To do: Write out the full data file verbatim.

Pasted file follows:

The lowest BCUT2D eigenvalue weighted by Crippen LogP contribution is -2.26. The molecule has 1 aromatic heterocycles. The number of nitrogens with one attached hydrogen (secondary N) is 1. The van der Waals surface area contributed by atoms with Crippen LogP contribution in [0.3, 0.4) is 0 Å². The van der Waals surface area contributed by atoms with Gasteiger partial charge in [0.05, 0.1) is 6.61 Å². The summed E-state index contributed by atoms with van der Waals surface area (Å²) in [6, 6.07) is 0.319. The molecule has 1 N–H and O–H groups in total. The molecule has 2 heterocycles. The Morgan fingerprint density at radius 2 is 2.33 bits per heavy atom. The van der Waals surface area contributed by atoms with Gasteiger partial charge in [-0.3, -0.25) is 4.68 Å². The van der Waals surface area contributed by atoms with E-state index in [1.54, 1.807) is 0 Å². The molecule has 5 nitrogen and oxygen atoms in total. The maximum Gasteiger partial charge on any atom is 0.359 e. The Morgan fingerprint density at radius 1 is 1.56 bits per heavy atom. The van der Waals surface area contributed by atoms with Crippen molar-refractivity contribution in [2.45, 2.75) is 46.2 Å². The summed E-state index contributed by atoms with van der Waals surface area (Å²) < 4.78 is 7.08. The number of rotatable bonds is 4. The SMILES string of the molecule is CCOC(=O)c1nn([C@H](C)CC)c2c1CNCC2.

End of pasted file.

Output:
The lowest BCUT2D eigenvalue weighted by Crippen LogP contribution is -2.26. The molecule has 1 aromatic heterocycles. The number of nitrogens with one attached hydrogen (secondary N) is 1. The van der Waals surface area contributed by atoms with Crippen LogP contribution in [0.3, 0.4) is 0 Å². The van der Waals surface area contributed by atoms with Gasteiger partial charge in [0.05, 0.1) is 6.61 Å². The summed E-state index contributed by atoms with van der Waals surface area (Å²) in [6, 6.07) is 0.319. The molecule has 1 N–H and O–H groups in total. The molecule has 2 heterocycles. The Morgan fingerprint density at radius 2 is 2.33 bits per heavy atom. The van der Waals surface area contributed by atoms with Gasteiger partial charge in [-0.3, -0.25) is 4.68 Å². The van der Waals surface area contributed by atoms with E-state index in [1.54, 1.807) is 0 Å². The molecule has 5 nitrogen and oxygen atoms in total. The maximum Gasteiger partial charge on any atom is 0.359 e. The Morgan fingerprint density at radius 1 is 1.56 bits per heavy atom. The van der Waals surface area contributed by atoms with Crippen molar-refractivity contribution in [2.45, 2.75) is 46.2 Å². The summed E-state index contributed by atoms with van der Waals surface area (Å²) < 4.78 is 7.08. The number of rotatable bonds is 4. The SMILES string of the molecule is CCOC(=O)c1nn([C@H](C)CC)c2c1CNCC2.